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$( HOOL NEWS - Sponsored By The Wilmington Furniture Co.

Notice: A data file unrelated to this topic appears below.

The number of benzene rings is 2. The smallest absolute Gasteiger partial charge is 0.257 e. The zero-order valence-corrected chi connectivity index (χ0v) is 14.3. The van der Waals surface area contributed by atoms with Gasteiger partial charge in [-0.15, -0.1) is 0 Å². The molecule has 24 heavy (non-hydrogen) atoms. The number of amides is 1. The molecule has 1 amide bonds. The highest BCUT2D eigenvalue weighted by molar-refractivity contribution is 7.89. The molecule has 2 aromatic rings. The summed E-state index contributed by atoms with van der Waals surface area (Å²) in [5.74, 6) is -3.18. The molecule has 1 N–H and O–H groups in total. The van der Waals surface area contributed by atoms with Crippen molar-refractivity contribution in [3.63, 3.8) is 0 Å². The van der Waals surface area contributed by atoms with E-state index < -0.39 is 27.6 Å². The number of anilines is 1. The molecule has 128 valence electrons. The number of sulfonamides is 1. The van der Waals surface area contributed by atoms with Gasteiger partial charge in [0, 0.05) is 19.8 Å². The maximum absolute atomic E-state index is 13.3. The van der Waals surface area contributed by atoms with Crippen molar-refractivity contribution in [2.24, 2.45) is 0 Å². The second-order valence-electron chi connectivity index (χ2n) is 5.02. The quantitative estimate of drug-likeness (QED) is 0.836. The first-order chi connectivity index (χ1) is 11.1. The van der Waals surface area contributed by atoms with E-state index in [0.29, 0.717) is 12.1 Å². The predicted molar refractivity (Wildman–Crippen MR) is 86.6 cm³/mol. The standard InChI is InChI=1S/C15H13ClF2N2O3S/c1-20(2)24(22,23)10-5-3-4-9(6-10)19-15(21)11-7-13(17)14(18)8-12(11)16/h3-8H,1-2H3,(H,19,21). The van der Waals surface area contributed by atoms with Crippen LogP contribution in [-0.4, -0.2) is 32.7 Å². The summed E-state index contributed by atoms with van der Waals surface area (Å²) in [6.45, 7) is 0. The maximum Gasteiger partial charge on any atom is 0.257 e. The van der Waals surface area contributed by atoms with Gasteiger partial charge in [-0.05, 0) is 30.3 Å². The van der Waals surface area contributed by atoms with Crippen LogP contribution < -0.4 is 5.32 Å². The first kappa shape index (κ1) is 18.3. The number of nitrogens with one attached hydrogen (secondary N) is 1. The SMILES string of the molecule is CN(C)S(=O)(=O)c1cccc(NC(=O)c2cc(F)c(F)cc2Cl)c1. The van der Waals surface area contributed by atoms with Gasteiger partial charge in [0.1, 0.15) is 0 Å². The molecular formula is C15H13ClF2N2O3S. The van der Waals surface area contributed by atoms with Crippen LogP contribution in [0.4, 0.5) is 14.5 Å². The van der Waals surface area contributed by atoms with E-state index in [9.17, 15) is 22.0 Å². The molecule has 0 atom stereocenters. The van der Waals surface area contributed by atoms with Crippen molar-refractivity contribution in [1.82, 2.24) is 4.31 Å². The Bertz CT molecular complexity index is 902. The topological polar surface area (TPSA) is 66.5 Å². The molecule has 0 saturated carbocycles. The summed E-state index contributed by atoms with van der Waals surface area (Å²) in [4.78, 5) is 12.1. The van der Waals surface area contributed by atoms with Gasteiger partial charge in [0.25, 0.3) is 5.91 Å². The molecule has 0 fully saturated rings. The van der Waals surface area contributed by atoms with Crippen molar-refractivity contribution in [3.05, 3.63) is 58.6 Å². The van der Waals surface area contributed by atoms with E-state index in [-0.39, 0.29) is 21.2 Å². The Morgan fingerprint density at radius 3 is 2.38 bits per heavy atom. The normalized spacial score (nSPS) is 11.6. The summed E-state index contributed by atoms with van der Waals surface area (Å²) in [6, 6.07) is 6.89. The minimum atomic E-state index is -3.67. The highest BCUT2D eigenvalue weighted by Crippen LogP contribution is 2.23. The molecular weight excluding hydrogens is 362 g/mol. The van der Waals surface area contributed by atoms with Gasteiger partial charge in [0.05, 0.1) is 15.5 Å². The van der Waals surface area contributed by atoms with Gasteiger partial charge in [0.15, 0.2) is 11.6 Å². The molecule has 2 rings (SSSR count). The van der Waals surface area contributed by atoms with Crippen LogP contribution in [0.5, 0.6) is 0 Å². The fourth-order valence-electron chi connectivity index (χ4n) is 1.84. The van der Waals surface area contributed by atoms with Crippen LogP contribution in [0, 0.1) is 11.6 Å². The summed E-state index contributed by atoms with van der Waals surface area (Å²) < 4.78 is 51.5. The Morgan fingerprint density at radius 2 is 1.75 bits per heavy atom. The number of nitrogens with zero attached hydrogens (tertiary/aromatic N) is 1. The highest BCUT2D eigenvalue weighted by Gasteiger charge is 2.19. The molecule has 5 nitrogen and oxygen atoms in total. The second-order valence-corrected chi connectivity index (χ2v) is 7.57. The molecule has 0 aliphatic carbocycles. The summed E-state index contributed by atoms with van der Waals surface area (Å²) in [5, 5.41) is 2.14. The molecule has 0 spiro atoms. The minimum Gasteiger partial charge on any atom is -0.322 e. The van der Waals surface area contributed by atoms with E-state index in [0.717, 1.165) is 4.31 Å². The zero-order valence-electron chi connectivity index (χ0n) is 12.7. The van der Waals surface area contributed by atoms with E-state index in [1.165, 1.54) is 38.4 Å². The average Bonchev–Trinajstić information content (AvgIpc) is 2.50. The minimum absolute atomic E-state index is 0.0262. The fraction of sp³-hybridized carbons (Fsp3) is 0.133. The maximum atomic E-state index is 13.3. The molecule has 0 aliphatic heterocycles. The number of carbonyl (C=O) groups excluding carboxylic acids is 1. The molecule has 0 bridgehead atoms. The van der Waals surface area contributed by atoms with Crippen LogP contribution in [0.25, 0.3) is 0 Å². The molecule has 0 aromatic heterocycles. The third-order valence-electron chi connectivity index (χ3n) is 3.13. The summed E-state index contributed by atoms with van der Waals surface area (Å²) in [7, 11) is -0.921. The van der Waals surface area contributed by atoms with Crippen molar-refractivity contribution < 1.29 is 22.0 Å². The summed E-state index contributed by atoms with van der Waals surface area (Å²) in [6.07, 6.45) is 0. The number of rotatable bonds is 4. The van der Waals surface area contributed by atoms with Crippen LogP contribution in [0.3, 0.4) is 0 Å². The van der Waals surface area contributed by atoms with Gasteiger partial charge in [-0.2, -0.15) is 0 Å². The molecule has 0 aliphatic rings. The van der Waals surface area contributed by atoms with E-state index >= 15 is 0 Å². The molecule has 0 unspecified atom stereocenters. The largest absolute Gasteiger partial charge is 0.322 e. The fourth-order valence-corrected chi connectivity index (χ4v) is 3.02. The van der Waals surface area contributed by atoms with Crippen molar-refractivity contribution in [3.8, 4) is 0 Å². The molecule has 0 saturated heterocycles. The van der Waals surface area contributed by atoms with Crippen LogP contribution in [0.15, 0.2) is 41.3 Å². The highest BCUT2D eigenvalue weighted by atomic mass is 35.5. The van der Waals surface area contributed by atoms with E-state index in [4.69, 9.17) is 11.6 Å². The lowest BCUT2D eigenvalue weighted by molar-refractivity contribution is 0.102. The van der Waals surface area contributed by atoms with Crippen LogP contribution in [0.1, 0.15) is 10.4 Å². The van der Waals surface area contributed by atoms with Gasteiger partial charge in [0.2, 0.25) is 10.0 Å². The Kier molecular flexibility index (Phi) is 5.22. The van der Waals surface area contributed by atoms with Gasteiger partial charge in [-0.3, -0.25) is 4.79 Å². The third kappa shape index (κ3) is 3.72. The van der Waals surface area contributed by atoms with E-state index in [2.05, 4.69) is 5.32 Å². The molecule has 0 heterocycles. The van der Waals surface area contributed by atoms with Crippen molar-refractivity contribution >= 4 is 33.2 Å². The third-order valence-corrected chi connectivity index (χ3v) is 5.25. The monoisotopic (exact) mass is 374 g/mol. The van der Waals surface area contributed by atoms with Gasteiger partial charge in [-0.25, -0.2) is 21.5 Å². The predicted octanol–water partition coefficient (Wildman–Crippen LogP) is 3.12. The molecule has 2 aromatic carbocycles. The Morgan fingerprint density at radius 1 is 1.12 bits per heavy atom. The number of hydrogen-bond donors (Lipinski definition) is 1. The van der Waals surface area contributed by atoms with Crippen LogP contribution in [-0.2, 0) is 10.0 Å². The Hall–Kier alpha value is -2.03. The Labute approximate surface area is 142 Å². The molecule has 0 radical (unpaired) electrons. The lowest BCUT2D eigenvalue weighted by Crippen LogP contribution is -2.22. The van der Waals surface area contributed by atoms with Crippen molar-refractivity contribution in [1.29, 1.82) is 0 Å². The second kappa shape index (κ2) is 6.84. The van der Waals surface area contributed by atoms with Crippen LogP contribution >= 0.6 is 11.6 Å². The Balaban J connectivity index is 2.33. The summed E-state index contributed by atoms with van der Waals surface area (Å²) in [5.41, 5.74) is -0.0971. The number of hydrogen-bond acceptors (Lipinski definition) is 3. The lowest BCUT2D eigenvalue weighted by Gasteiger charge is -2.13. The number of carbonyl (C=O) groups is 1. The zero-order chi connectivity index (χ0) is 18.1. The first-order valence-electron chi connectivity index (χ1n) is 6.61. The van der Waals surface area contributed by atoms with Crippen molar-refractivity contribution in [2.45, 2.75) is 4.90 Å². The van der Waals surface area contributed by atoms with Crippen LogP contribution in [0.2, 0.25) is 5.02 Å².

_— -—- _____ _Edited by Foster Edwards School News Editor Finds Headers Really Like It if.nV Compliments Paid Buddie Writers In New Hanover Schools some time, I, as editor of f°rs'h0(1 page, have wanted to f°nr editorial “we” and its W anonniity, and address you w?ue _ ' pr'-avc for one thing, wanted you 1 .’something of the way your l,Sn is edited and prepared for te”rntion. For another, I want !"l!‘ a]i ro know tt it it has been "“educate to me. as well as to ■J olir „i-u\rn-up readers. 1 person. no matter how indif , ‘ t0 the work you are doing, 'rt,V rt,a,) your writings and fail :0U merge a better informed man. wd no person could read the st0ries you write and fail to if signs of talent, of deep thought, *, jijQve everything else, an en kusiasnr for your school work and ife. Almost every story carried on ur'?ase, when it relates to club, look'athletic, chapel or yard aetivi ■ mds up ”we had a good time.” ' is a continuous thrill to me to ead your poetry, prose and the re BUs "of your school week. So many of the serves are bet sr titan those written by adults. countless number of biographies .ydi have appeared here are good jousS for exclusion in encyclope ^1 they are brief, curt, clear. A ror disn’t wasted. So let's watch how the page is ut Mother. . . . Each Monday morning the news' collected and that night it is red. As the case so often occurs, as. we find more news than there space alloted for it. In such cases, I try to type out it best and trust that I can get ie remaining pieces in another me, Three pages, in long hand, is 1 we can squeeze into the space ;ailabie for one school. In order to get in as many stories i possible, it is necessary to change word occasionally, or to delete paragraph or two in the longer eces. Even then, as so many of m realize, much of the news is abled" for future use. But after the news is ready, it is ken to Mr. John Marshall, a mem ir of the board of education and anaging Editor of The Star-News. He checks it for inaccuracies, arks it up. with appropriate signs, r the printers, and then writes e heads. After that it goes rough so many treatments that would take columns to describe em. There is little about the school ge. as it rests before you, fresh d dean, to suggest the romance its birth; no hint of the great its fell by the acre and ground to pulp to form the unprinted sets; nor the marvelous press licit print and fold it; nor yet of 6 trucks and newsboys who make delivery possible. it would surprise all children, ur teachers and principals, at the untiess readers we have. While I n understand that parents would crested in what their children 'de. it is a constant source of lazement to me to run into hun Ks of people a week who have children in school, but are “cov to-cover” readers. They can quote ur poems from memory and dis u your activities as well as you. liien there are hundreds of other iders who are more interested "■hat the chuldren of New Han cr county are being taught. Until 5 Page was created it was vague SI”css to them. ind aH up and down the high as far as The Star-News cir •ation „oes, this page has its numbered readers. Not long ago, 'ather of three children in White ■c told me it was the first place ' children turned. So there! Your ’rles' your news, your sweets, sours, are literally covering hheastern North Carolina each eli like the dew.—F. E. WEEKLY QUIZ Audrey Overby, Cornelius Har , wrote the Quiz for the week: f are questions to addle adults. 1 try them: ‘‘,,^ew Y°rk is the largest city ‘“e world. Mahogan wood comes from the j“°sany tree. ■ Woodrow Wilson was the twen ratirth president. • Madison was called “Father of ; Constitution.” ■ George Washington’s home wras 'vefI to Monticello. answers: i, pa]se. 2. True. 3. se- 4- True. 5. False.. tte new Tiinin two-place low wing twining plane is the newest ® I)Ioneer molded planes. The '* acturing- method is estimated fve about 25 per cent man f"' Powered with a 160-horse . ei engine, the top speed is about an hour. _advertisement tchy Pimples Kill Romance ,,.ei ,sl,attered romances may be lts .^rsotiy to ugly skin blem fctna . y tolerate itchy pimples, itatin angry red blotches or other Jses f v resulting from external : t>r,.I len you can get quick re ;nf' -n so°thing Peterson’s Oint idP(j "if a)l druggists. Money re igh- r.one application does not 0 snJu!U' Peterson’s Ointment 4 », 1 irritated and tired feet acks between toes.—Adv. t _■ WR1GHTSB0R0 POEMS A bird singing in a tree He is singing for you and me. There are many who are sad, But the bird makes them glad. —Anthony Millis, 3rd grade. He is very black, you knew He looks at me in such a way That I get scared and run away And still he does not go. —Joyce Jordan, 3rd grade. I love the snow You always know When X bring out my sleigh J go to play. —Billy Heath, 3rd grade. “My I speak As I cross this lovely creek,’’ Said the little bird as he flew by. To the blue sky on high. February is here With its weather so clear And its sunshine I like it so fine. “Little Birdie, don’t fiy so high I am afraid you might die,” Said the little boy As the little bird flew by. Dorothy Mae Bobbins, 3rd grade, ESSAYS WRITTEN AT FOREST HILLS I read in my Weekly Reader a little riddle and it said, "I am lit tle. I come on plants after the flow ers are gone. Sometimes I sleep all winter, in the spring i begin to grow, i become a plant just like the one upon which I grew. What am I?—Clofton Dixon, Grade 2. Mother goes to the market. She buys vegetables, she buys grape fruit and oranges. Where do the markets get the vegetables? Where do they get the f nits The vege tables come from big gardens in the south. —Marianne Snakenburg, Grade 2. In my Weekly Reader I read about Bob. He had a sled. He play ed with the sled. Bob played in safe places. —Anne Hall, grade 2. I read about the new train. The people sleep, read and talk. The trains runs over 100 miles an hour. It is the one that goes to Miami. The people like warm and sunny days. The train is shining. One train goes from New York to Miami in 25 hours. —Catherine Post, Grade 2. I read a story in my Weekly Reader about trains. A shining new train hurries away from New York or. its way south. The engine pulls seven cars. There are many bjg chairs in the cars, 60 people can ride in each car. —The people look out of the windows, they read, talk and' sleep. They go into one car to eat and into another to sleep.—Mi riam Bowen, Grade 2. Mother goes to the market. She buys vegetables for dinner. I go with her. She buys me candy. She buys grapefruit and oranges. The vegetables come from big gardens in the south. Trucks and trains take the oranges to towns and cities. The men sell them to our mothers. —Esther Pearl Batson, Grade 2. Mother buys fruits and vege tables from the market. We like fruits and vegetables. Men ship different kinds of vegetables from all parts of the world. Do you like fruits and vegetables I like them. You should eat them every day.— T nn'iio TnnPc flrotlci 9 Delgado The Crusades were started by people who wanted to go to the Holy Land. They also wanted adventure and had a desire to see the world. The barbarous Turks captured the Holy Land and the Pope called on the nobles and knights to win it back. They wore red crosses on their chests, ships, sails, spears and shields. That was the show that they were going to free the Holy Land. There were eight crusades. Finally Palestine was restored to the Christians by the Crusaders. —Joseph Watson, grade 6. There was only one church in the Middle Ages. Everyone was required to attend it. If anyone refused, they were sometimes punished with dea.th. The church raised' money by owning land and getting taxes on it. Anoth er was the people had to pay taxes to support the government. The of ficers of the church were the Pope, archbishop, bishops and priests. —Margaret King, grade 6. ■ 1 — r In the Middle Ages, when a man was accused of murder, or some other crime, he could clear himself by getting a few neighbors to swear to what he said. Another way was by carrying a hot iron or sticking his hands into a kettle of boiling water It was believed that God would protect him from burning if he was innocent, which, of course, was not fair. Another way was by battle which was fought with swords by the accuser and the one that was accused. Jack Potter, grade 6. In the Middle Ages the lords had manors. The part of the manor in which there was a church and the manor house was called the domain. HARNETT PUPILS WRITING RHYMES Robert Fulton was born in Penn sylvania- The steam engine had al ready been invented in England. Fulton thought that if steam would run factories it would run a boat. During a trip to England he studied the steam engine, but he didn’t have enough money to try the ex periment so he went to Robert Liv ingston who lent him the money. Several times it failed. Then Fulton bought one of the newest and hest engines and put it in the Clermont. It worked at the speed of five miles an hour. Some people called it ‘‘Ful ton s Folly.1’ Some people thought the world was coming to an end. But we thank Robert Fulton to day for his invention. If he could see some of our ocean liners today he would realize what a good thing he has done for his country. —John L. Millinor, grade 5. One day I caught the chickenpox. I felt very bad. I couldn’t even sit up in bed and play. I had to stay in bed all day and the next and next. It seemed to me I would never get out to play. But next week I was very glad_ as glad as 1 could be, for now I can play with little Lad out under the apple tree. —Fay Nichols. 1 - I woke up one morning and I was very sad- I went and aske! mother just what I had. I looked in the morror and what did I see? There were big red humps all over me. Those big red bumps looked like measles, only they were not gray, but you know what? I. had the measles—and X simply wished they’d go away. —Esther Mae Turner, grade 5. One day I had some bumps on my face. Somebody told me it was the mumps. But when we 'went to the table ahd sat at my place, I could n't eat a thing for the bumps. Every time I would try to eat some candy. I would feel like I w.-i going to faiht, but -1 sure didn’t feel like a dandy, but my jaws felt like they were in a bucket of paint. But soon I got better, and my jawg were not sore, and I could go to se ■■ the fellows, but I didn’t want to get the mumps any more —Emory Holden. Next week, Virginia Corbett will rhyme about her chicken pox in this clever and original series. Sunset rark We have been studying about Franz Joseph Haydn in music. He wrote many songs. We have been singing some of them, including “Oh, Worship the King,” and "The Pleasures of the Country.” Haydn wrote much music for the sympho ny. —Nellie Simmons, Grade 6. We had a marionette show on Robin Hood at our school recently. The man who put it on was very good. He had nine marionettes on the stage at one time. The school got half the money. We all liked it. Robin Hood reached dow'n and pick ed up a bow and . hot an arrow. The man finally let us look behind the stage and we saw him set the stage and arrange characters in their places. —Billy Bloodworth, Grade 6. Pupils of our school took part in a quiz on school behavior during a recent chapel program. Questions were presented by the captains of the traffic boys and girls: Dickie Andrews and Betty Jean Duff. Here are the questions and answers: 1. When should we enter the building? We should enter the build ing when the bell rings, when it rains, or when it is very cold. 2. What should we remember when we enter the building? We should remember to take off our hats (if boys); stop talking and playing; and keep to the right so we W'on’t bump into anyone. 3. what three wheeled objects should- we not play around at school? we should not play around the bus. the cars, or the bicycles. 4. What did we vote we wanted in front of our building? We voted f grass. Can we walk on it and have it too? No, we can’t walk on it and have it. 5. What protects our grass from cars? Rocks protect the grass from fnrs 6. Does it need protection from anything else? Yes, it needs protec tion from boys and girls, too. 7. Why isn’t it wise to walk on the rocks? We might get hurt, misplace the rocks, or mash the grass. 8. What is on the ward to be used in improvements? Gravel and clay are to used for improvements. What ^hould they not be used for? They should not be used for throw ing or to play with. 9. Who has special duties to help us to remember to be good citibens? Traffic boys and girls help us to be good citizens. 10. How can we help the traffic boys and girls? We can help them by understanding what they are doing and by working with them in stead of against them. The people worked together. They usually had three fields. The crops in the fields were changed each year and the shares of each farmer were strips of land scattered in each field. Most of the farmers were serfs. The serfs worked half of the time on the lord’s land and half on their land. —John Walker, grade 6. Third Grades At Bradley Creek Studying Japanese And Eskimos The third grades have been studying about Japan. We learned that Japanese look different from Americans. We made a Japanese house of cardboard. We all brought a spool and put branches with colored paper on them for t.h? cherry trees. We also made black hair on little dolls and made them look like Japanese. We learned that the Japanese children have their birthdays on the same day. The girls have their birthdays in March and the boys in May. The girls have the feast of dolls and the boys a feast of flags. —Robert McCarl. Mr. Roland came to the fifth grade and talked to us about Louisiana. He also put on a German officers coat and hat. He sang us songs in French and German. We enjoyed it and hope he will come back again. —Florence Holloman, Grade 5. One Friday we took a trip several thousand miles away to a very cold country. Mr. Plumer, who is a l'eal Eskimo, spoke in chapel. He told us so many interesting things about the country in which ha used to live that we felt as if we had been there too. —Jean Rowe, Grade 3. Our girls had a basketball team, but we didn’t play any other school. The captains were Betty Lou Tay lor, Lean Lomax and Eloise Mor ton. Miss Davis was our coach.— Dean Lomax, Grade 7. We Ann was a little girl. She liked to play in the snow. She help ed her brother make a snow man. It was very funny. He had a long nose. —Grade 1. Dorothy and her mother had an airplane trip. Dorothy was very happy to ride up, up, up. Grade 1. I think thaf of all the vegetables [ like tomatoes best. I like them best made into a salad. I think to matoes made into sandwiches are very good too. I like tomatoes any way they are fixed. —Carolyn Miss room. ESSAYS WRITTEN AT WINTER PARK _ • The polar bear all snowy white, which Eskimos always fight. They can hardly tell him from the snow, nor which way' he’s about to go. So when they see something move—oft goes their harpoons with a zoom.— Julian Lanier, Grade 3. I am an Eskimo dog. People dc not pet me, because I am part wTolf. Eskimos harness me to sledes and I carry' them over the northland. —Myrtle Futreli, Grade 3. I am a reindeer. I o f t e n have trouble getting food. I dig through the deep snow to get moss for food. I furnish meat, milk, skin for clothing. —Mary Porter, Grade 3. I am a musk ox. I am a thick, furred animal witfe horns across my forehead. I travel in herds of 8 to 15. When an enemy approaches we form a circle. Females and babies go to the center and males to the outside, facing the enemy. — Lois Goodrum, Grade 3. In Eskimo land the moss grows under the snow. Children gather it and roll it many' times between their hands into a long wick. The wick is used for the Eskimos seal" oil lamps- —Virginia Venter, Grade 3. One day it began to snow. Since everyone was so excited, our teach er let us cut some snowflakes. She told u» that there were not two alike, but that all had six sides. —Carolyn Craig, Grade 7. Don Balthazar Carlos was paint ed by Velasquez. He W'as a Spanish artist. Don Carlos was King Philip’s son. Don Carlos is sitting on a fat little pony. The pony has a wild look, but he is too fat to run. Don Carlos is dressed in a fine suit and a lovely hat. The artist made a beautiful background for this pic ture. we can see gray clouds, low green hills, and snow-capped moun tains. Valasquez gave this portrait to King Philip as a present- Many people go to Spain to see it. —Julia Marie Smith. Hemenway Oliver Perry was courageous and bold, he went to sea as I was told. He had a very small fleet, but gave the British a terrible defeat. When his ship was disabled, no one knew because there were no cables. He rowed away to a tiny ship, with the dispathes at his hip. And today w'e remember his name, I guess its in the hall of fame. And one of his sayings that linger through the hours, “We have met the enemy and he is ours.” —Mary Strange, grade 7. (In order to get these long, narra tive poems in it is necessary to print them as prose. Printed by line would leave so little space for other ooems and news. They are really fine, however. — Ed.) We had no large navy, only a handful of ships, so we were very careful of any dangerous slips. We frightened all the enemy with a few winning fights, to show all the enemy we wanted more sights. All of these battles, as we are often told, show that w'e were brave as we were bold. One day the '-Constitution” and the British ‘‘Guerriere” came as close to each other as we or they would dare. The sides of "Old Iron Sides” were and seemed so bare. That the bullets of the British left it hardly scarred. When the Guer riere was beaten and left a total wreck, Captain Fiacres and com panions left the British deck. As they climbed into our ship, Hall went to the British captain’s aid. To him he was so very kind, as Flares later said. But this was only one ship that in our harbor lay, for many another British ship because our small navy’s prey. —Connie Herbert, grade 7. The Sistine Madonna was drawn by Raphael, an Italian artist in the 16th century. In the picture the Madonna is holding the baby Jesus in her arms. The Madonna is drap ped in rose in the upper part of her dress and the lower part is a dark I rose. St. Sixtus is on one side of the picture with his tiara. St. Barbara is on the other side. Two little wist ful cherbus are looking in the win dow while the artist is painting the picture. —Gloria Nichols, grade 7. The first surgar was made in In Jia about the first century A. D. The Unted States uses more sugar than my other country, it averages about 100 pounds per person. The first sugar was made of sugar cane, bu*. in 1747 a German scientist extract ed sugar from beets. Fifty years later the world’s first sugar factory was started by Franz Carl Achard. Napoleon fought sugar cane with sugar beets and gave bonuses to French farmers who raised beets; he started schools which trained men to raise beets. Other countries soon followed France’s lead and by the end of the 19th century sugar cane was conquered. —Norwood Smith. At least 130,000 variations to ex isting manuscripts of the New Test ament of the Bible can be found. HOOPER STUDENT WRITES OF TEXAS Texas was woned by Spain in the year 1820. In that year Moses Aus tin formed a plan. He went to Tex as with one servant and a negrc slave and asked if he could bring his family and three hundred other fam ilies there. He was told that he could, but he died before he could do so. Stephen F- Austin took his fa ther’s place and settled nearly a thousand families in the territory The first settlers had many hard ships. The first few years they suf fered from the Indians. Then droughts and floods ruined theii crops Sometimes they had nothing to eat, but lean deer and mustang horses. Mexico gained its independence from Spain in 1821 and gave 4.00C acres of land to each family. In 1835 President Santa Anna over threw the Mexican government and made himself dictator. The Texans declared that they wanted no dic tator, so they drove all Santa Anna’s troops from the state. But the next year Santa Anna brought his Mexi can soldiers back. The Alamo was a ruined chapel of an old Spanish church which the Texans made into a fort. The Tex ans fought until the very last man was killed. Three weeks after the fall of the Alamo, another part of Santa Anna’s army- captured and put to death nearly 400 men who had just come from the United States to aid the Texans. Santa Anna fought against General Sam Houston in the battle of San Ja cinto and lost his whole force. Six hundred Mexicans were killed and the rest captured. Santa Anna him self was captured. He made an agreement with Houston to order his main army back to Mexico and to give up Texas, letting it be free from Mexico. President Tyier offered to take Texas into the Union, and make it a part of the United States. As most of the Texans had gone to that country from the U. S-, they want ed to be taken in again. It took some time to carry out the plan. However, Texas became a member of the Union in 1845.—Jackie Godley, grade 5. Carolina Beach Students Write Of Sea And Men Who Sail Ships If you ever sailed into New Yorl harbor on a trans-Atlantic ocear liner, you may have noticed that it! engine changed its beat and ther stopped altogether. The ship was pausing to piek up the pilot- N< matter who the captain is, he al ways turns the ship over to a pilol to bring it into the harbor. Watcl the sailor throw a rope to one o] the pilots. Now comes a great spon for the man. He must climb th< rope ladder as the ship rides thi waves. He will do good if he get! gets aboard without a ducking. —Billy Reynolds. Working below the sea is not as simple as it sounds. To keep the men from being crushed by the load of water upon him compress ed air is pumped into his diving suit. Many times a diver will be pushed into his helmet by the pres sure of the water- He cannot go down too fast or come to the sur face too fast. Hence he must des cend slowly, not outdistancing the rate at which the pump can supply the proper air pressure, otherwise he may suffer great pain, bleeding at the nose, eyes and ears, and even lose consciousness or die —Clinton Russ, grade 6. The work of the coast guard i* saving lives in the ocean. It has a boat which is called a coast guard cutter. Each coast guard station lias a cutter. In Wilmington there is the ship, Modoc. It was named after an Indian- The boat has guna on deck. It belongs to the govern* ment. The ship also protects seals along the Pacific coast. They prevent smuggling. The coast guard has some sea planes that scout around over the ocean. It operates over a range of 10(1,000 a day, from the Arctic to the West Indies and from r.iid-Pacific to America’s western shores. —Bobby Strickland, grade *. Not all the brave men work on land. If you are ever on a ship and it is the daytime, wntch the pilot come aboard. Watch the sailor throw a rope to the pilot. He grabs it and pulls his small craft to the ship. They drop down a rope ladder from the liner’s deck. It is a thrill ing i -perience. —Harold Ludwig. Carolina Beach The blue jay is one of the most beautiful birds. The bird has a crested head, and blue and white dress with black bars. He builds his nest high in a tree to be safe from enemies that do not climb or fly high. —Lois Enid Sly, Grade 3. ' Working below the surface of the sea is not so simple as it m a y sound. The farther down the diver goes, the more water he has piled on top of him. Compressed air is pumped into his suit to keep him from being crushed to death. The diver’s best friend is his tender, the man above the surface who looks after his wants and commands. The man in a deep sea diver’s suit is a modern knight in armor. He battles not against cold steel, but cold water, in fuild darkness fathoms down; the very air he breathes being supplied by men. For each ten feet he descends an added 4 1-2 pounds of pressure per square inch is added. He m u s t descend slowly, not outdistancing the rate at which the pumps can supply the correct air pressure. — John penny, Grade 6. The robin’s colors are pretty. His back is brown, his head is black, and his blest is red. A robin is about the size of my hand, lie makes his nest in an oak tree. Sometimes he makes his nest in a cherry tree. His nest is made of grass, mud and sticks. Mrs. Robin lays two to five eggs. She some times sits on the eggs for a week. The eggs are greenish-blue. The robin eats many bugs and worms. He sings a shrill song. —Arlene Blohm, Grade 4. r.I •*> •; A I GENERAL MOTORS’ NUMBER ONE CAR IS THE NATION’S NUMBER ONE CAR In Value ...In Road Action with Economy ...In Sales! The nation looks to General Motors for genuine motor car leadership! 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